I've seen many attempts to artificially create community where the aforementioned phenomena had decimated it, but the pattern that repeats is that, when it gets a little bit hard or socially difficult, it falls over. People opt out, perhaps primarily because they *can* opt out. They don't really *need* each other. The "tight-knit community" that Zach speaks of seems to be born not of sheer desire or will, but of actual need or (deeply) shared creed. Outside of a community whose majority is bound together by a deeply-held and shared ethos/creed/faith (which may go some way to providing enduring strength in the absence of actual *need*), it is difficult to see how our consumer-entrained selves can avoid the ever-present temptation to convenience that would be required to re-create stable, enduring "tight-knit" communities.

Expand full comment

Exactly. Without a need or a shared creed or commitment it is extremely difficult in today‘s time to build community. People opt out and I would say the main reason for that is sheer comfort.

Expand full comment

I grew up in the 60s and 70s with free play, kids and neighbors out most of the time, many types of local association, and yes, lots of TV. I see my grandkids growing up with not a single vestige of this. To jump to the big question: how do we recreate the positive aspects of that and previous eras while keeping the freedoms and progress we have made as industrialized societies? We cannot go backwards and lose the advantages gained by marginalized and discriminated-agaiinst groups. The world will not shrink and technology will not go away. There must be a way to create a value system that puts a high priority on the social, personal, and spiritual aspects of life and build from there. It sounds simple, but a few minutes of debate shows that obstacles appear everywhere. Mostly these are around forming new groups to which we would theoretically belong. I do not know of anyone who is thinking about what this would look like. Anyone with any such knowledge please share it here or with me.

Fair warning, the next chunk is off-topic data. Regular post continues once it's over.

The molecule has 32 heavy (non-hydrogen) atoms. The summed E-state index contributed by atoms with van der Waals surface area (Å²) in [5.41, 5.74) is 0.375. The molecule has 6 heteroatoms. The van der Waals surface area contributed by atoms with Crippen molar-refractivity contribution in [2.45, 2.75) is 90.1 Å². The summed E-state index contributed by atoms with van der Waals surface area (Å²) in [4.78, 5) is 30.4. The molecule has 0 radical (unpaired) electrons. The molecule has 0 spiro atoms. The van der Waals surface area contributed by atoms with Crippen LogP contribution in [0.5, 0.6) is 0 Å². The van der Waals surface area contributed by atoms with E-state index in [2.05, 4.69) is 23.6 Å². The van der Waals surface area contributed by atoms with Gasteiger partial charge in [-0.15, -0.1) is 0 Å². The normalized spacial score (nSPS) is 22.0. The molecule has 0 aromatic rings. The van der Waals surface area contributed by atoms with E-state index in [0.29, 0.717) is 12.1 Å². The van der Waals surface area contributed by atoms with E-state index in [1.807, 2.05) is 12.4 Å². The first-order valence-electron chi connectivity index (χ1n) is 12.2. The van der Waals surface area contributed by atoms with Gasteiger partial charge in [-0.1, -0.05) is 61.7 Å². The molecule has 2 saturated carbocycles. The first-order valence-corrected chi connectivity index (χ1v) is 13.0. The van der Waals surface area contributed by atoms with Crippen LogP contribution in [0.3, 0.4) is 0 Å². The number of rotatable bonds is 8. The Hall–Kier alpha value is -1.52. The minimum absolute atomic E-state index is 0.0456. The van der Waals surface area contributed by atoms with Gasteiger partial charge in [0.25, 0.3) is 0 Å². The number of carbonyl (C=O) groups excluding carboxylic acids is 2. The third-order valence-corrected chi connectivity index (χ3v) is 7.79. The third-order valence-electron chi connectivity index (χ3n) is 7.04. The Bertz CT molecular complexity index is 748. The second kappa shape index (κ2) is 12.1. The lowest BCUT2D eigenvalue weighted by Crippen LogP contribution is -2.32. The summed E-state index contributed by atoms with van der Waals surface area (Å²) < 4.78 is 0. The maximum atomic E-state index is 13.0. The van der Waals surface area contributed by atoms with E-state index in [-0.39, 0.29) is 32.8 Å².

Expand full comment
author

This really is the big question: how do we recreate the positive aspects of that and previous eras while keeping the freedoms and progress we have made as industrialized societies?

I would love to hear people's thoughts below

Expand full comment
Jun 10Liked by Zach Rausch

Great article! Thank you! We are searching for community and moving to the Netherlands on Friday with our 19 year old. The street we will be living on is well known for block parties and Friday alley wine gatherings not to mention being in a city and a country well known for community projects. I look forward to ditching the car and biking, walking, and taking transit among others. We feel incredibly lucky to have this chance. I’ll report back.